Onset Computer Corporation has been designing and manufacturing dataloggers for over 20 years. A variety of users have employed the company’s data recording tools, but the company says that the HVAC industry can get the most uses and benefits out of them.
Many appliances can cause carbon monoxide to seep into the home, including furnaces and water heaters. The issue of CO poisoning is being taken very seriously, especially by state legislators. Currently, New York, New Jersey, Rhode Island, and West Virginia all require homes to have a carbon monoxide monitor. The HVAC industry is also taking the issue seriously.
Those involved in sales, service, and support of equipment will need to develop strategies for phaseout of R-22. This includes understanding the phaseout schedule and switching over to new HFC refrigerants. This article focuses mainly on R-407C.
The search for alternatives to CFCs would seem to be winding down, with relatively few refrigerants on the market to replace such basic CFCs as R-12 and -502, and HCFC-22. But there are more than just those familiar refrigerants.
R-410A has different physical properties than R-22 and technicians should be aware of the differences. But there are also misperceptions about R-410A. This article is aimed at putting to rest some of the myths about this refrigerant.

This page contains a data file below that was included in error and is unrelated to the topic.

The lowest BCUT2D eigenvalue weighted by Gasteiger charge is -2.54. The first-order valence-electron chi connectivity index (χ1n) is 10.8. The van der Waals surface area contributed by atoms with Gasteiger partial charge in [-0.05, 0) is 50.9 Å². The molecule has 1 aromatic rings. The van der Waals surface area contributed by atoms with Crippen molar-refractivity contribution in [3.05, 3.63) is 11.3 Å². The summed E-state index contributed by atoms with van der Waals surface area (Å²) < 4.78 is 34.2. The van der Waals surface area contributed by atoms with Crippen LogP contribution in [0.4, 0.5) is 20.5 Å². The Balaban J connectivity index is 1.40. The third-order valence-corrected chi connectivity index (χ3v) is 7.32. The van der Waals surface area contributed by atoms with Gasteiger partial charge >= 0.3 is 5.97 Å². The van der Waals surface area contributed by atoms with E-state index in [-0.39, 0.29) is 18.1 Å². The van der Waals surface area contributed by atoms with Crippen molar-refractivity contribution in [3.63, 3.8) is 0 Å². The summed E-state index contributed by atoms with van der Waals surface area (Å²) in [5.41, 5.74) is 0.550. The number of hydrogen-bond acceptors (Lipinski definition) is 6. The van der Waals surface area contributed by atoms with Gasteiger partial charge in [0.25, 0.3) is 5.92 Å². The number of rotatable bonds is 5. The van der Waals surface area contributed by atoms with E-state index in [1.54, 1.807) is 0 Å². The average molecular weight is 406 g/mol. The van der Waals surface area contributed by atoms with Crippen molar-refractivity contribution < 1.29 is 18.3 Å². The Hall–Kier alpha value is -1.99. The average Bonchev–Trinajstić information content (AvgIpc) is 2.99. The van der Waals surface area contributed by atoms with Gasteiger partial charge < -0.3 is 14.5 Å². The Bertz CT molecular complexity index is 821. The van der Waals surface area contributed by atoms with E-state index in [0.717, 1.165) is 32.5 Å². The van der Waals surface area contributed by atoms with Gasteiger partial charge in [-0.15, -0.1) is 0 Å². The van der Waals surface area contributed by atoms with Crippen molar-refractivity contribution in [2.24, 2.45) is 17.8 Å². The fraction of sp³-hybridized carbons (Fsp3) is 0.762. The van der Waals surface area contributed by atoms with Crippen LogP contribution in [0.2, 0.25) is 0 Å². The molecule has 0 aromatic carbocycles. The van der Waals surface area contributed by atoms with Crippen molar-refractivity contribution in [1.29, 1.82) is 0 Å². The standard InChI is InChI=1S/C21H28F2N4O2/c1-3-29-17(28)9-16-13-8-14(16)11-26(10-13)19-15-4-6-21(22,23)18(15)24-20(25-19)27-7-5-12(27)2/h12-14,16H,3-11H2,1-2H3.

Troubleshooting single-phase compressors requires a technician to have a proficient understanding of capacitors. The run capacitor is one of two types of capacitors that could be found on single-phase compressors.
Liquid refrigerant floodback is a compressor’s worse nightmare. Floodback will dilute the compressor’s oil with liquid refrigerant and cause foaming in the compressor’s crankcase, which causes bearing wash.
Right now, contractors and technicians probably aren’t consumed by the question of how much R-22 they'll be able to get when things start heating up this summer. But for many of them, the question is probably in the back of their minds. R-22 is a refrigerant due for eventual phaseout. According to EPA regulations, production has to be reduced by 35 percent beginning in 2004.